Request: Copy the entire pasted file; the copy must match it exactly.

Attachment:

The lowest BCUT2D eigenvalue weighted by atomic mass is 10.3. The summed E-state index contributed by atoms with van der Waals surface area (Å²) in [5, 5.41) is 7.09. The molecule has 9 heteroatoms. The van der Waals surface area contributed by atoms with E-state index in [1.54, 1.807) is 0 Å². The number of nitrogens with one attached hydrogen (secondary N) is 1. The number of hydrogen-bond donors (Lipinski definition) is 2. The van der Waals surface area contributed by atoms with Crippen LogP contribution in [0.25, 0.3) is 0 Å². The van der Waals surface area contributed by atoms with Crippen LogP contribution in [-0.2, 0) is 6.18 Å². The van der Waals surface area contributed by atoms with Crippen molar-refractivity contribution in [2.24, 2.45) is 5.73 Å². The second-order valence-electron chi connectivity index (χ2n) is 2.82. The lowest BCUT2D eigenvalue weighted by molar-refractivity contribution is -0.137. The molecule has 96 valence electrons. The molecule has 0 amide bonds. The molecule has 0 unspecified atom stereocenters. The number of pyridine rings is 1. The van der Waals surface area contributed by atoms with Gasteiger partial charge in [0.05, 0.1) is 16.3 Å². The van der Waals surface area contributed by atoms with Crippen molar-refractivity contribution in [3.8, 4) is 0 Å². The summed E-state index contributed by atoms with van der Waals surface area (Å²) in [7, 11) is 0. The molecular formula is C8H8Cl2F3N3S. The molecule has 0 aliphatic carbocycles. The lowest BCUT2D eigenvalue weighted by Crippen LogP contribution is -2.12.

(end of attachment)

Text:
The lowest BCUT2D eigenvalue weighted by atomic mass is 10.3. The summed E-state index contributed by atoms with van der Waals surface area (Å²) in [5, 5.41) is 7.09. The molecule has 9 heteroatoms. The van der Waals surface area contributed by atoms with E-state index in [1.54, 1.807) is 0 Å². The number of nitrogens with one attached hydrogen (secondary N) is 1. The number of hydrogen-bond donors (Lipinski definition) is 2. The van der Waals surface area contributed by atoms with Crippen LogP contribution in [0.25, 0.3) is 0 Å². The van der Waals surface area contributed by atoms with Crippen LogP contribution in [-0.2, 0) is 6.18 Å². The van der Waals surface area contributed by atoms with Crippen molar-refractivity contribution in [2.24, 2.45) is 5.73 Å². The second-order valence-electron chi connectivity index (χ2n) is 2.82. The lowest BCUT2D eigenvalue weighted by molar-refractivity contribution is -0.137. The molecule has 96 valence electrons. The molecule has 0 amide bonds. The molecule has 0 unspecified atom stereocenters. The number of pyridine rings is 1. The van der Waals surface area contributed by atoms with Gasteiger partial charge in [0.05, 0.1) is 16.3 Å². The van der Waals surface area contributed by atoms with Crippen molar-refractivity contribution in [3.8, 4) is 0 Å². The summed E-state index contributed by atoms with van der Waals surface area (Å²) in [7, 11) is 0. The molecular formula is C8H8Cl2F3N3S. The molecule has 0 aliphatic carbocycles. The lowest BCUT2D eigenvalue weighted by Crippen LogP contribution is -2.12.